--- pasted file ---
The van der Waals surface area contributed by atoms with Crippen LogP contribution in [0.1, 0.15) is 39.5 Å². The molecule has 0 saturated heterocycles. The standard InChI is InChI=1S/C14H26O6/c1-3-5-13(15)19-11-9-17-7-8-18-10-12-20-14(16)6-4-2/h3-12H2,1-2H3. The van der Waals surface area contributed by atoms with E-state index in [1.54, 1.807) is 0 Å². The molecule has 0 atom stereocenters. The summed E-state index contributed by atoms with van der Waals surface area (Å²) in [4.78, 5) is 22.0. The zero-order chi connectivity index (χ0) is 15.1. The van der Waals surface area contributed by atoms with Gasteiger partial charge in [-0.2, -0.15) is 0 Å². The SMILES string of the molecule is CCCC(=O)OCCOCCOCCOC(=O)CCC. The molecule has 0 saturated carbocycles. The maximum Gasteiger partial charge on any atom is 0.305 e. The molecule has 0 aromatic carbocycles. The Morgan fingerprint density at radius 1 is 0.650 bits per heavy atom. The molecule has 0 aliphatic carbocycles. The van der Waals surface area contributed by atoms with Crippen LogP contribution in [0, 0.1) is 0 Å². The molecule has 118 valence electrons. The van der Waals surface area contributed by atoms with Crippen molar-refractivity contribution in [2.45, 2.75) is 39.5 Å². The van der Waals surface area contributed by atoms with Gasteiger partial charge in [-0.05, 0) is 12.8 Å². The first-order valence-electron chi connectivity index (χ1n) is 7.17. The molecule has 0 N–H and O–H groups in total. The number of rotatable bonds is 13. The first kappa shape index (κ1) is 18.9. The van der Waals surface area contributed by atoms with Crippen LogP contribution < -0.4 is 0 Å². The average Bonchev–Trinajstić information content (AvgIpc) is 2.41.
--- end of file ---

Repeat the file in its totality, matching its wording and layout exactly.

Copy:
The van der Waals surface area contributed by atoms with Crippen LogP contribution in [0.1, 0.15) is 39.5 Å². The molecule has 0 saturated heterocycles. The standard InChI is InChI=1S/C14H26O6/c1-3-5-13(15)19-11-9-17-7-8-18-10-12-20-14(16)6-4-2/h3-12H2,1-2H3. The van der Waals surface area contributed by atoms with E-state index in [1.54, 1.807) is 0 Å². The molecule has 0 atom stereocenters. The summed E-state index contributed by atoms with van der Waals surface area (Å²) in [4.78, 5) is 22.0. The zero-order chi connectivity index (χ0) is 15.1. The van der Waals surface area contributed by atoms with Gasteiger partial charge in [-0.2, -0.15) is 0 Å². The SMILES string of the molecule is CCCC(=O)OCCOCCOCCOC(=O)CCC. The molecule has 0 saturated carbocycles. The maximum Gasteiger partial charge on any atom is 0.305 e. The molecule has 0 aromatic carbocycles. The Morgan fingerprint density at radius 1 is 0.650 bits per heavy atom. The molecule has 0 aliphatic carbocycles. The van der Waals surface area contributed by atoms with Crippen LogP contribution in [0, 0.1) is 0 Å². The molecule has 118 valence electrons. The van der Waals surface area contributed by atoms with Crippen molar-refractivity contribution in [2.45, 2.75) is 39.5 Å². The van der Waals surface area contributed by atoms with Gasteiger partial charge in [-0.05, 0) is 12.8 Å². The first-order valence-electron chi connectivity index (χ1n) is 7.17. The molecule has 0 N–H and O–H groups in total. The number of rotatable bonds is 13. The first kappa shape index (κ1) is 18.9. The van der Waals surface area contributed by atoms with Crippen LogP contribution < -0.4 is 0 Å². The average Bonchev–Trinajstić information content (AvgIpc) is 2.41.